Shared plot title sheets

This section covers the Shared Plot Title Sheets.

Q1. What is a shared plot?

A shared plot is a plot of land owned in common by the proprietors of two or more other plots of land by virtue of their ownership of those other plots. For example, where a driveway is in common ownership of two adjacent unregistered properties, on receipt of an application for registration of one of the properties after designated day, the driveway and house plot are registered as separate plots of land, each being a separate cadastral unit with a corresponding title sheet. The title sheet for the driveway is designated a shared plot title sheet, the registered house plot is known as a sharing plot.

Q2. Must an area owned in common be registered as a separate plot of land?

Under the 2012 Act, the Keeper must make up and maintain a title sheet for each registered plot of land. A plot of land is defined as an area or areas of land all of which are owned by one person or one set of persons. The provisions for the cadastral map state that a cadastral unit represents a single registered plot of land and also that the same area of land cannot form part of more than one cadastral unit.

From designated day, each new plot of land being registered must have a separate cadastral unit and title sheet. The Keeper's 1979 Act practice of including areas owned in common in multiple registered titles (albeit with a note explaining that only a share in the common area is included in each title), therefore cannot continue.

There are limited exceptions to these provisions, namely for flatted properties registered under the provisions of section 16 or for those common areas covered by the transitional provisions set out in schedule 4 to the 2012 Act.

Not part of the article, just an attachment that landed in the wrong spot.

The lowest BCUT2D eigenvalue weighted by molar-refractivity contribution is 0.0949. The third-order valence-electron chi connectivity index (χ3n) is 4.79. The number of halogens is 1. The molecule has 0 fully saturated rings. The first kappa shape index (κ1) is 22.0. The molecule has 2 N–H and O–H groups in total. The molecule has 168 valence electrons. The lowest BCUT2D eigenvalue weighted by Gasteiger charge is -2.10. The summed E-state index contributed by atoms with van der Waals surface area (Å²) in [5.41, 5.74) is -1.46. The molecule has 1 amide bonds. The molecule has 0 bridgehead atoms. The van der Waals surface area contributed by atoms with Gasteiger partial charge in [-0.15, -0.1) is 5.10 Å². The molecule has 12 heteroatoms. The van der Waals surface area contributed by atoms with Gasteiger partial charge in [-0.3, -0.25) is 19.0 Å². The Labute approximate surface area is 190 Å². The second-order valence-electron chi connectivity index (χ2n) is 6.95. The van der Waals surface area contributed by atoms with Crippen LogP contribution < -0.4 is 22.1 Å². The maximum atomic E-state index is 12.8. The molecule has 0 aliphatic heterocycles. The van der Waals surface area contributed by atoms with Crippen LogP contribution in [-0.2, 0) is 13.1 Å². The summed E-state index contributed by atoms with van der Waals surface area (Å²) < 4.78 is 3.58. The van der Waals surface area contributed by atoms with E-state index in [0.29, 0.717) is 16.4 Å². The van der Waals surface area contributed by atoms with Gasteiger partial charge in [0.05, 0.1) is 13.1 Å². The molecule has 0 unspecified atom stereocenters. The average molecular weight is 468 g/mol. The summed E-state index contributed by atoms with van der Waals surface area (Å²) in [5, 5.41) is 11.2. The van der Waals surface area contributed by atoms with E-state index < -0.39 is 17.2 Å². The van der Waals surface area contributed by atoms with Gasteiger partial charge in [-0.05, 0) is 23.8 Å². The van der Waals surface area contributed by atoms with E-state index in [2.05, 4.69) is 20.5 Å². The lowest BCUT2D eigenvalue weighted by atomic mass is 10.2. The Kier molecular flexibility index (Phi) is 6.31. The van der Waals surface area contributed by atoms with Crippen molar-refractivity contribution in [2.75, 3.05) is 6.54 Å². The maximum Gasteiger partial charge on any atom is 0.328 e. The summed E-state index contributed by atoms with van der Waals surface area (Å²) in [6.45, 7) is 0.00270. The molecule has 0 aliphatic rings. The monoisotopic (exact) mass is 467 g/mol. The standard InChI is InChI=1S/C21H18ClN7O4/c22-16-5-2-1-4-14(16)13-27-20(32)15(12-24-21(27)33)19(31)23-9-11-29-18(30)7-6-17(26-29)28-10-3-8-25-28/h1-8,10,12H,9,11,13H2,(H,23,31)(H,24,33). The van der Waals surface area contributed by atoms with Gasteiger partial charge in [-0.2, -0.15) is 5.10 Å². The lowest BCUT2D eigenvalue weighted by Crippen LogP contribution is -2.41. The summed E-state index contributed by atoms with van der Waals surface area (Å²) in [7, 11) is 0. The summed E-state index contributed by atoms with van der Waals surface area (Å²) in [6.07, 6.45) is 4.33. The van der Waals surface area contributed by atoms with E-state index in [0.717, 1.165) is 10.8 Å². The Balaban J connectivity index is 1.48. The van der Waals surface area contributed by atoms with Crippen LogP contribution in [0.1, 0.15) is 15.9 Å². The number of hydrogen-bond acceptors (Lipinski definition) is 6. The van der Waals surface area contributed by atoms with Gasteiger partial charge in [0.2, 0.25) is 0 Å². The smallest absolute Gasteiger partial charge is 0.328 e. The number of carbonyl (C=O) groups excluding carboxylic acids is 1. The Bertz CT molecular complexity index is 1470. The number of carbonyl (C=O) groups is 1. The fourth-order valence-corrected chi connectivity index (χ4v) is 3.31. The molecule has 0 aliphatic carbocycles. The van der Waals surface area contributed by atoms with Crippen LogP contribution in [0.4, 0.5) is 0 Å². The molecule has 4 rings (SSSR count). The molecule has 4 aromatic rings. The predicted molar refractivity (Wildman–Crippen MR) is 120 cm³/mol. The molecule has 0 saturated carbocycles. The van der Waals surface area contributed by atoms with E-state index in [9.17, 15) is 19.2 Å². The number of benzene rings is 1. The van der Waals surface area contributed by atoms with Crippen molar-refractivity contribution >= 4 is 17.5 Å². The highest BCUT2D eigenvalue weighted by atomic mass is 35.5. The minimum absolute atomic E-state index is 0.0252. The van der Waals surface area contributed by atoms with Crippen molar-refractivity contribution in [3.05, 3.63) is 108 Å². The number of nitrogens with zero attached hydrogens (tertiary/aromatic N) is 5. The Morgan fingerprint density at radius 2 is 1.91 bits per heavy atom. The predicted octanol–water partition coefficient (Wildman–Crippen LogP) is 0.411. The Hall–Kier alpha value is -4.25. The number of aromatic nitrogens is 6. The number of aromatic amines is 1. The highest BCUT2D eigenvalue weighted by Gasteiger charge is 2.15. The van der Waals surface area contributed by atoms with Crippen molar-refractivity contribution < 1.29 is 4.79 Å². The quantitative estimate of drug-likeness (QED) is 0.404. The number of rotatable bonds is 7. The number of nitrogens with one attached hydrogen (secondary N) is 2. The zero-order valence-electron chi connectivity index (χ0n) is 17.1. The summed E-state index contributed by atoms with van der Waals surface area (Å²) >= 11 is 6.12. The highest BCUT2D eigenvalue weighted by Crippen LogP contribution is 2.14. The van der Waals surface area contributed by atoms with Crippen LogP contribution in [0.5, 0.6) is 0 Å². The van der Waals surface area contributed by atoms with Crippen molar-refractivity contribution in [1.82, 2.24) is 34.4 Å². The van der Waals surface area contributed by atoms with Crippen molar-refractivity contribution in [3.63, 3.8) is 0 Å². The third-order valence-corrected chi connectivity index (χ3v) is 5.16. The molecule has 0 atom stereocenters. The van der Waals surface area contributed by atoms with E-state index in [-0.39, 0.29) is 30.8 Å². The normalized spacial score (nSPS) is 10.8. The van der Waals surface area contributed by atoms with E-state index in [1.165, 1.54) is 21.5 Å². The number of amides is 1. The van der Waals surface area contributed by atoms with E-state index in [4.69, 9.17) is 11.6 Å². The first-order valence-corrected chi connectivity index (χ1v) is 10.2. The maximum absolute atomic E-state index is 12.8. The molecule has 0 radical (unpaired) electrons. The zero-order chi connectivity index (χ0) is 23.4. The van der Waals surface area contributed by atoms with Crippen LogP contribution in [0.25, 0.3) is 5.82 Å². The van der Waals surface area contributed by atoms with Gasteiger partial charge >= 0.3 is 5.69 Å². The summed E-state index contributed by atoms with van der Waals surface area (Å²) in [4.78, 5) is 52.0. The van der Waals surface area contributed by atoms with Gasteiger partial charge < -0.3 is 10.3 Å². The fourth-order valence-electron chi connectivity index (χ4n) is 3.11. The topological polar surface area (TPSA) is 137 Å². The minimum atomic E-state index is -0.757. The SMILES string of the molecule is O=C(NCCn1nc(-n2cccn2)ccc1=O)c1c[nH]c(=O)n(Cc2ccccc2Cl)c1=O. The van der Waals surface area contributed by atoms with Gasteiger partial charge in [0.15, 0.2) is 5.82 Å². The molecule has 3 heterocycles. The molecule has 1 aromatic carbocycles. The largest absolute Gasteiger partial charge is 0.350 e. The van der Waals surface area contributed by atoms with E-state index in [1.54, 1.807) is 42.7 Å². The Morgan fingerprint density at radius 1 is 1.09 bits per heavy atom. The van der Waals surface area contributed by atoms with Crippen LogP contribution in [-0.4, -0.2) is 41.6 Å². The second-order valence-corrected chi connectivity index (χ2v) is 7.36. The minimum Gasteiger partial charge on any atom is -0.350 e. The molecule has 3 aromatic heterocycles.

The transitional provisions allow the Keeper to continue with the registration style of the 1979 Act, i.e. to include a common area in multiple title sheets, where the area of land forms part of two or more titles registered prior to designated day.

Q3. Will all areas of land owned in common become shared plot title sheets?

No. To be designated as a shared plot the area owned in common must meet two conditions: it must (a) be shared by two or more proprietors, and (b) ownership of the shared or common area must be as a consequence of owning another area, the sharing plot. For example, ownership of the shared plot which forms a driveway arises only by ownership of one of the sharing plots, a house served by the driveway.

Q4. How will I know if a shared area in the title deeds will be created as a shared plot title sheet?

Designating a title sheet as a shared plot title sheet is at the Keeper's discretion. The Keeper's policy is to designate those areas that meet the conditions set out in section 17(1) of the Act as shared plot title sheets. Therefore, where an area is owned in common by the proprietors of two or more other plots of land, ownership of which relates to ownership of the common area, these plots will be designated shared plots.